While our early droplet faceting experiments involved only the C16:C18­TAB system, recently we have extended this work to several other alkane:surfactant combinations. In particular, varying the alkyl chain lengths of both the alkane and the surfactant allows the values of Td and Tm to be tuned. The chain length mismatch between the alkane and the surfactant has an even more dramatic influence on the faceting phenomena: when the mismatch does not allow for an efficient co-crystallization, the interfacial crystal is unstable and the droplets remain spherical down to the alkane’s melting temperature T. We employed a combination of several different methods: Wilhelmy plate measurements, pendant drop technique, and a specially-devised new ‘microdroplet shape tensiometry’, to measure the interfacial tension of these droplets γ(T) over a range of values spanning several orders of magnitude[3]. From these measurements, we extracted the entropy loss ΔSIF at the interfacial freezing transition for a range of alkane:surfactant combinations (Figure 1). The observed linear dependence of ΔSIF on the chain length demonstrates that (only) a single monolayer of alkane freezes in all these systems; moreover, the structure of this monolayer is largely unchanged for all combinations studied. Finally these ΔSIF values are similar to the ones detected for crystalline alkane monolayers forming at liquid-air surfaces of pure alkane melts, an effect known as `surface freezing’. Thus, similar physical mechanisms possibly play a role in both cases.

Figure 1. γ(T)-derived surface entropy loss ΔSIF at T=Ts, for Cn:C16TAB (blue down-triangles) and Cn:C18TAB (brown up-triangles), matching ΔS of surface freezing in pure alkane melts (red circles); here n is the carbon number. A similar n-slope is measured for pure alkanes’ bulk freezing (squares), with these data confirming transition domination by the freezing-out of the internal molecular degrees of freedom (green dashes). Thus, a similar effect prevails for the monolayer freezing at the liquid-liquid and liquid-air interfaces.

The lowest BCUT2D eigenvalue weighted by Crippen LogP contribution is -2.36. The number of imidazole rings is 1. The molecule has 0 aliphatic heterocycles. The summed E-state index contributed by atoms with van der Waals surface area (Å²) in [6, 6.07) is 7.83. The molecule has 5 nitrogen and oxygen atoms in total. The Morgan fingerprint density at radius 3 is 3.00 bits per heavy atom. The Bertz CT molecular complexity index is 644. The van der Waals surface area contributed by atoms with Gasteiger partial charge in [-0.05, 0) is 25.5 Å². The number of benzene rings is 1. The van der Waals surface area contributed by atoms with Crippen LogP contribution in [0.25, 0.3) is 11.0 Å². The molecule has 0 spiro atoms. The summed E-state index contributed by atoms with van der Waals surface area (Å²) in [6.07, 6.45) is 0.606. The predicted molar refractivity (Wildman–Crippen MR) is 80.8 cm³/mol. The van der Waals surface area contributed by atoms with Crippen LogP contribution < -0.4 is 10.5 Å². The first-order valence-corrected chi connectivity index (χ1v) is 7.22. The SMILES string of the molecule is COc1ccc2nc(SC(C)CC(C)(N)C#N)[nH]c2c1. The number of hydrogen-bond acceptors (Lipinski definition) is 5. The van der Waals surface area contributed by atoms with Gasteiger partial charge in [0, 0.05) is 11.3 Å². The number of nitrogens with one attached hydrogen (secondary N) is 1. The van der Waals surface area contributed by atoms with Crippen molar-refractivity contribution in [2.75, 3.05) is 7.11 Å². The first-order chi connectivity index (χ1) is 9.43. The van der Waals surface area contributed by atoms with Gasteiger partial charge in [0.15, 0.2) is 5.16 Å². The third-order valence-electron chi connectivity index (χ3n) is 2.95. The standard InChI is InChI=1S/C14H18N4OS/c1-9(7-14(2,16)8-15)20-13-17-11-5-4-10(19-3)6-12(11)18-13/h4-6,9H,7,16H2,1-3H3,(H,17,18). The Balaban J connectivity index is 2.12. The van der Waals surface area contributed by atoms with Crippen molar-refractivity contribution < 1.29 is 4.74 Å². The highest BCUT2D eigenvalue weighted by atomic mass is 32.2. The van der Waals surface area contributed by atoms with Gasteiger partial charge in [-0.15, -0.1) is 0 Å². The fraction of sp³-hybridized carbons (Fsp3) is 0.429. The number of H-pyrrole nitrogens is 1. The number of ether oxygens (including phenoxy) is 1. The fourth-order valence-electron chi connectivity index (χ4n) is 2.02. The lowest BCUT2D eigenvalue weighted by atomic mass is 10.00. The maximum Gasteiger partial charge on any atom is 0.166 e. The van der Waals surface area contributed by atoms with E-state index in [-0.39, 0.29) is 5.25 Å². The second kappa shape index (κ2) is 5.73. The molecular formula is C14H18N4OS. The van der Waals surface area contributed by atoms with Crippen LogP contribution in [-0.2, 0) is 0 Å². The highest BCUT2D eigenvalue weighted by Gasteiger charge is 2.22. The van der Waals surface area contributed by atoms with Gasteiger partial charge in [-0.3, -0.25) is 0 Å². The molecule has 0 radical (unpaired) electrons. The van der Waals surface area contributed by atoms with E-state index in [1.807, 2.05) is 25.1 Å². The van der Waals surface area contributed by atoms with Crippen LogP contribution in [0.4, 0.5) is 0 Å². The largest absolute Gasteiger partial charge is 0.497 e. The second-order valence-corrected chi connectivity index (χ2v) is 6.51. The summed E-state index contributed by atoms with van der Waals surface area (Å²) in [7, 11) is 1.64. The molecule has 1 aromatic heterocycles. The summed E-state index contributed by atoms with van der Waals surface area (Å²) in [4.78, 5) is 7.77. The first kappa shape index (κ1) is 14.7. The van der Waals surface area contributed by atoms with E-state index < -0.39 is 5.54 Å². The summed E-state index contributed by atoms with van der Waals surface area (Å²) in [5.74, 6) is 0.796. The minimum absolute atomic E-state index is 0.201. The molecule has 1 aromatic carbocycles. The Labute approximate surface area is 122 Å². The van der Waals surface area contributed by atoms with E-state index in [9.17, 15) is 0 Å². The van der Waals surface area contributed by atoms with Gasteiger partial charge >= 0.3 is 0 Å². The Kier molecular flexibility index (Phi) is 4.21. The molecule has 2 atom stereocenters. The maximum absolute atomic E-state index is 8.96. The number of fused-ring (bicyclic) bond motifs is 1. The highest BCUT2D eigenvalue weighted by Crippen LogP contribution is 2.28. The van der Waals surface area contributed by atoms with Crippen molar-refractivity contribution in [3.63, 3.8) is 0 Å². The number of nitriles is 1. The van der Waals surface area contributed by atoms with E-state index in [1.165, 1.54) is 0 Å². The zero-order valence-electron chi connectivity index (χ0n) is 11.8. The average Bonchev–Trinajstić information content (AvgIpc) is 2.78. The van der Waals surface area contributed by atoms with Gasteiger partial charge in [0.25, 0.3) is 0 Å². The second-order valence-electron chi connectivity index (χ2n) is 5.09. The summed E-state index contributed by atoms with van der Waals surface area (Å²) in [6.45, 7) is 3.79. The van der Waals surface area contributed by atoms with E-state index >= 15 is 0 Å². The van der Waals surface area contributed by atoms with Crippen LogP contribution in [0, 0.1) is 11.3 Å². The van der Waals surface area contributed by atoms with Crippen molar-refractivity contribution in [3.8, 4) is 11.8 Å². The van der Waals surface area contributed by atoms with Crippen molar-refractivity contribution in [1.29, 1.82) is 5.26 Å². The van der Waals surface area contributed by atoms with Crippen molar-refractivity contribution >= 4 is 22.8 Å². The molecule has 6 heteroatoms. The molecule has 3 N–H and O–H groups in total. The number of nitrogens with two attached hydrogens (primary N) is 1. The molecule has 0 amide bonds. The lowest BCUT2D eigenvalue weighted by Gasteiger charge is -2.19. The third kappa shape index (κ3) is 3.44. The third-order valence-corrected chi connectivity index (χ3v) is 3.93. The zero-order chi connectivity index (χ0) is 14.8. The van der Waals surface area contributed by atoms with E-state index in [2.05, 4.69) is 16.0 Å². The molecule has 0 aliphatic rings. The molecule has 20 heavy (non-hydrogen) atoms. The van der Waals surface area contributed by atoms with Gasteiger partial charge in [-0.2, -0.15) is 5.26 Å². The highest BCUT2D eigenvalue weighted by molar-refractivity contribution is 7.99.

In conclusion, our research unveiled the topological mechanisms behind the unique sphere-icosahedron and icosahedron-platelet shape transitions of surfactant-stabilized alkane droplets suspended in an aqueous surfactant solution, for several different alkane:surfactant combinations. The ACS-PRF-ND grant enabled obtaining these highly significant results and was, and still is, instrumental in training several graduate students and postdoctoral researchers, as also in developing several collaborations with theoretical teams worldwide.


[1] S. Guttman et al., PNAS 113, 493 (2016).

[2] S. Guttman et al., Curr. Opin. Colloid Interface Sci. 22, 35 (2016).

[3] S. Guttman et al., Langmuir 33, 1305 (2017).